Monday, January 9, 2012

Musical Dishonesty

Is it dishonest to concoct a musical recording that would be virtually impossible to replicate in a live performance?

Ever since tape was invented, people have been using it to create new sonic textures, and many times these recordings represent sounds that cannot be heard in real life. The ability to record musical performances is, of course, one of the greatest breakthroughs in all of history. A similarly important but often overlooked breakthrough, however, is the ability to "record" sounds that never existed in the first place. Take this early example of tape music, a piece called "Etude aux chemins de fer" composed in 1948 by Pierre Schaeffer. I have linked to Youtube:

Pieces like this are forgotten milestones. How would one describe these sounds? The fact of the matter is that I can't describe, but this recording is unquestionably musical all the same.

Of course, experimentation of this sort is not without its detractors. Miles Davis made innovative use of studio technology on his 1970 album "Bitches Brew." The album contains multiple edits and uses sound effects such as tape loops and delay, previously unheard of in the jazz world. Some critics found these effects to run contrary to the spirit of jazz because they did not represent the spontaneity of the group, but rather resembled something constructed in a laboratory. Which side do you fall on?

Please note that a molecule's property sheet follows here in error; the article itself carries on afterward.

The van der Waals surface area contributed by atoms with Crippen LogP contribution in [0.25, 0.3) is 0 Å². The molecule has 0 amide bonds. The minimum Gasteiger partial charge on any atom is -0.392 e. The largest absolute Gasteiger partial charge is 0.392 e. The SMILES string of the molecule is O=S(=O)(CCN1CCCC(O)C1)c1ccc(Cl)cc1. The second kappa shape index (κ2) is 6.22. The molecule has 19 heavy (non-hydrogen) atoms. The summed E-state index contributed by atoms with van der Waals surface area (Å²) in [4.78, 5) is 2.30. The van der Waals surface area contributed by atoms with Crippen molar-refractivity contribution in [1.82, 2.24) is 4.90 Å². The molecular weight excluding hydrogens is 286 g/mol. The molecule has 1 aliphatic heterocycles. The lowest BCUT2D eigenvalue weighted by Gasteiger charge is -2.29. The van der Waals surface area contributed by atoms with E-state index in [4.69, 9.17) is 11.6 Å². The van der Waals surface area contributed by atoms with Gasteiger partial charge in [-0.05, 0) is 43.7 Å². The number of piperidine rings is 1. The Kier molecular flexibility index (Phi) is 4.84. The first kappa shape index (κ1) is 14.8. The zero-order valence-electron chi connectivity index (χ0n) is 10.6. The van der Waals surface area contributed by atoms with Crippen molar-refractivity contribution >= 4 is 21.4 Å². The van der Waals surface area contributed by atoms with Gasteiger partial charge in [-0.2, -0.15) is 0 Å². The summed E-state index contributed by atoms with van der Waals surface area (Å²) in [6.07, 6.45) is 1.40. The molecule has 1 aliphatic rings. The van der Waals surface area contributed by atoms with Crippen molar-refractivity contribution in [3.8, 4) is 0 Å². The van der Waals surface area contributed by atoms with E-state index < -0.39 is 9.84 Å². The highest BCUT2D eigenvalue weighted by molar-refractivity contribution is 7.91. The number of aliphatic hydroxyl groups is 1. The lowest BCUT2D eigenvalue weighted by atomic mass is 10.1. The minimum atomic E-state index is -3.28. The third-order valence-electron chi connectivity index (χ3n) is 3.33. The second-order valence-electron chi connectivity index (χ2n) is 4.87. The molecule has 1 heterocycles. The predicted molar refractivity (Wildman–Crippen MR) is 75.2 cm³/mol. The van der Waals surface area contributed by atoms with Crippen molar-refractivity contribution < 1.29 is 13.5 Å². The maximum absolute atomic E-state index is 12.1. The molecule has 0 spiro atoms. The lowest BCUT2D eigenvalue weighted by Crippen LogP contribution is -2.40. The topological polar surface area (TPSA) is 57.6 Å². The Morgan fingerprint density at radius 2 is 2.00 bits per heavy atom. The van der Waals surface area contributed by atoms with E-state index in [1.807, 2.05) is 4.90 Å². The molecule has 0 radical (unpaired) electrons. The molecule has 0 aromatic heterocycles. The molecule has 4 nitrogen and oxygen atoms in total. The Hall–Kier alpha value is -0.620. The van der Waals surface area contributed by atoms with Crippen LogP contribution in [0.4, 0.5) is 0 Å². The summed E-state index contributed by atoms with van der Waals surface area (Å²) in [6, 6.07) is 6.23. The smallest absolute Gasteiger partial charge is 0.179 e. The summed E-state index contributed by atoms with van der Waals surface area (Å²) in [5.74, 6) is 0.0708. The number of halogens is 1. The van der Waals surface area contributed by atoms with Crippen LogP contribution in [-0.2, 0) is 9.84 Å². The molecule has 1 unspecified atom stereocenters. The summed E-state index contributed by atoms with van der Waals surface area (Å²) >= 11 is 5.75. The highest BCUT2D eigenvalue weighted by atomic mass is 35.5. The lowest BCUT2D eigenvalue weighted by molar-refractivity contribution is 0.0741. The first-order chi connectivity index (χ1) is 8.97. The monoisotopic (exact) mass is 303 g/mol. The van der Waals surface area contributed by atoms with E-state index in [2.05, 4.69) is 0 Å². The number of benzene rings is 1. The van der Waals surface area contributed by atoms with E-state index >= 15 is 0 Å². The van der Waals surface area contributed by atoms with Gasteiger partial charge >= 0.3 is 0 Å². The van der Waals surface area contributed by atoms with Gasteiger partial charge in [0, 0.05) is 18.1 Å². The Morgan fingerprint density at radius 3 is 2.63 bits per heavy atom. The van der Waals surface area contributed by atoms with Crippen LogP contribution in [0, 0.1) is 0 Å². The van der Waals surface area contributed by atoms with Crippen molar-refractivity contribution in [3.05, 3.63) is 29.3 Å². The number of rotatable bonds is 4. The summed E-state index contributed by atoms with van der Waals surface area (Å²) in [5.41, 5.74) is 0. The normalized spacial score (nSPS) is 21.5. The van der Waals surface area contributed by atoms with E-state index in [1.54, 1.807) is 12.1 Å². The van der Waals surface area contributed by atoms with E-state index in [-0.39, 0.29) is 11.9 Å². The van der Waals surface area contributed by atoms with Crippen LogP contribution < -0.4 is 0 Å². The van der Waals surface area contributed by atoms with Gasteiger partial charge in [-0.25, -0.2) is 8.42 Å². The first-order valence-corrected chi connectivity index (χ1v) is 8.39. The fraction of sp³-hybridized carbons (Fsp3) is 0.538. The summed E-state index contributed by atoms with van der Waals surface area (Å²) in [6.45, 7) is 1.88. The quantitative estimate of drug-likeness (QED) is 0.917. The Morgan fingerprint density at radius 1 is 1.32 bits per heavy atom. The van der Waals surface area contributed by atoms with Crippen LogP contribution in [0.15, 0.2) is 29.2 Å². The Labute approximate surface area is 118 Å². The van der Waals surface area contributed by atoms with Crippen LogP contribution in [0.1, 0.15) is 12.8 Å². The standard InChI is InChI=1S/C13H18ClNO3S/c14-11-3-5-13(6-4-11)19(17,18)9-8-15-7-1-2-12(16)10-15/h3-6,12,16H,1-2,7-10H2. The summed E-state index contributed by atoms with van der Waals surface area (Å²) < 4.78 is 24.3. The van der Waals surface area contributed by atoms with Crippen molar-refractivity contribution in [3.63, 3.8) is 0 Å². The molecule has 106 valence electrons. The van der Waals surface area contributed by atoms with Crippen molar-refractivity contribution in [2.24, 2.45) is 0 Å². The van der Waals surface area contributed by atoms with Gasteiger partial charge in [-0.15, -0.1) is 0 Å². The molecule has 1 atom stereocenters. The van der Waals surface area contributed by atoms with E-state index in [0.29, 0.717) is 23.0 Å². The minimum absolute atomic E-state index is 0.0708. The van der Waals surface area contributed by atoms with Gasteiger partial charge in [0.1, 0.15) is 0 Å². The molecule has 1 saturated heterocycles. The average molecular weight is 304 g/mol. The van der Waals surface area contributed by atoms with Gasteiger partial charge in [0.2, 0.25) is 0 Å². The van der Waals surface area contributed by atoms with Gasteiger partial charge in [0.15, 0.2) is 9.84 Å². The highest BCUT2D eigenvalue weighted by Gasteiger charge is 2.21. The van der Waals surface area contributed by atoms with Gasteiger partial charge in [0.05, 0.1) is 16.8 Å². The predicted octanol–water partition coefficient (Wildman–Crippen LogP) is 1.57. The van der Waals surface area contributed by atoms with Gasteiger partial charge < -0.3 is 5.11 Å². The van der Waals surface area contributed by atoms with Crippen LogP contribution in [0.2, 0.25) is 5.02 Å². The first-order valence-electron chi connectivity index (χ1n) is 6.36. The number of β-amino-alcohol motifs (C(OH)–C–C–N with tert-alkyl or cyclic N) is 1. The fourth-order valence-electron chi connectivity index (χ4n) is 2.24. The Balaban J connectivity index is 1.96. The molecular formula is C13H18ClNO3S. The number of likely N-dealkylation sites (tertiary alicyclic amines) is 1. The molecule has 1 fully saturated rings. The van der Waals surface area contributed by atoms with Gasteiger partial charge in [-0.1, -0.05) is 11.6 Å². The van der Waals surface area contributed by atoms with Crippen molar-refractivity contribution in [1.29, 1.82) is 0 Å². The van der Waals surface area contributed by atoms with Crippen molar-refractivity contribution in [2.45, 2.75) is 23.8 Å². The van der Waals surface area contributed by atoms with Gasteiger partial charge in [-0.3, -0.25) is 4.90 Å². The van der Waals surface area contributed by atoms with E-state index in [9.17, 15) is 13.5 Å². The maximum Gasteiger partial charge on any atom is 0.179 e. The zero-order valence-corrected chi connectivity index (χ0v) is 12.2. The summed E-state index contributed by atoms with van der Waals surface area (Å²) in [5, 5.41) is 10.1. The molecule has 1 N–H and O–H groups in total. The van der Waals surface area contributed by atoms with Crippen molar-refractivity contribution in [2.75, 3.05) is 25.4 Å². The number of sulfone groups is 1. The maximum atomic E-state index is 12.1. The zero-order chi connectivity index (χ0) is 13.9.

Now with digital technology, there is no limit to the number of distinct sounds that can be created. We are no longer confined to the standard instruments we have become so accustomed to. Technology is a way for music to be advanced, and it is not something that needs to be resisted.

So all of this makes one wonder if our understanding of the word "recording" is starting to blow up in our faces. Certainly making a CD of a live performance is a recording in the conventional sense. But what if the recording itself is the performance, like "Etude aux chemins de fer"? Better yet, what if you meet somewhere in the middle, like "Bitches Brew" does? Indeed one of the biggest issues artists have to grapple with in the 21st century is the blurring of these lines. With innovations such as auto-tune we can no longer be sure if what we're hearing is the "real thing," and this is frustrating for many people. While I certainly don't advocate for the use of auto-tune to correct one's poor singing, generally speaking it does not offend me if we mix the "real" sounds with the "fake" ones. What is music except the sounds the we order? Does is matter how we choose to order them?

This leads to my initial question. Is it dishonest to concoct a musical recording that would be virtually impossible to replicate in a live performance? This is, of course, a contradiction. Any recording can be replicated in a live performance. All you have to do is press play, and listen.

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